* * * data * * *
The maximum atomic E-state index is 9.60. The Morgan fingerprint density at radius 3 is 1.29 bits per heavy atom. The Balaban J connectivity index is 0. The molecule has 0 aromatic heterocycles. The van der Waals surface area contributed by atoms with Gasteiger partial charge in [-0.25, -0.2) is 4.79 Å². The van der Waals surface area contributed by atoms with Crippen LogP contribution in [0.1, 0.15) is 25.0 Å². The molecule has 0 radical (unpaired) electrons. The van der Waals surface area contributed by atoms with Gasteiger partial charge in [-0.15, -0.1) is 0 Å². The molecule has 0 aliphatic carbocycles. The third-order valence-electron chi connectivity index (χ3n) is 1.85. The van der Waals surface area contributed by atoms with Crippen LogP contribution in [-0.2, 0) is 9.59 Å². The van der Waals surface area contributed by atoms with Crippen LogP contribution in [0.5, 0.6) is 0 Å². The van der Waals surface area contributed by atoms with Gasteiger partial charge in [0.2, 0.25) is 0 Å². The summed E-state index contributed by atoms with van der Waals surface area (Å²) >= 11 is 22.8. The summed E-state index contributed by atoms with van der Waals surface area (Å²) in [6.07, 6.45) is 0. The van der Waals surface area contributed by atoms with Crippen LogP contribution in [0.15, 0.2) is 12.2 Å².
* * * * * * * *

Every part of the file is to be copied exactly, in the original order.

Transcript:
The maximum atomic E-state index is 9.60. The Morgan fingerprint density at radius 3 is 1.29 bits per heavy atom. The Balaban J connectivity index is 0. The molecule has 0 aromatic heterocycles. The van der Waals surface area contributed by atoms with Gasteiger partial charge in [-0.25, -0.2) is 4.79 Å². The van der Waals surface area contributed by atoms with Crippen LogP contribution in [0.1, 0.15) is 25.0 Å². The molecule has 0 radical (unpaired) electrons. The van der Waals surface area contributed by atoms with Gasteiger partial charge in [-0.15, -0.1) is 0 Å². The molecule has 0 aliphatic carbocycles. The third-order valence-electron chi connectivity index (χ3n) is 1.85. The van der Waals surface area contributed by atoms with Crippen LogP contribution in [-0.2, 0) is 9.59 Å². The van der Waals surface area contributed by atoms with Crippen LogP contribution in [0.5, 0.6) is 0 Å². The van der Waals surface area contributed by atoms with Gasteiger partial charge in [0.2, 0.25) is 0 Å². The summed E-state index contributed by atoms with van der Waals surface area (Å²) >= 11 is 22.8. The summed E-state index contributed by atoms with van der Waals surface area (Å²) in [6.07, 6.45) is 0. The van der Waals surface area contributed by atoms with Crippen LogP contribution in [0.15, 0.2) is 12.2 Å².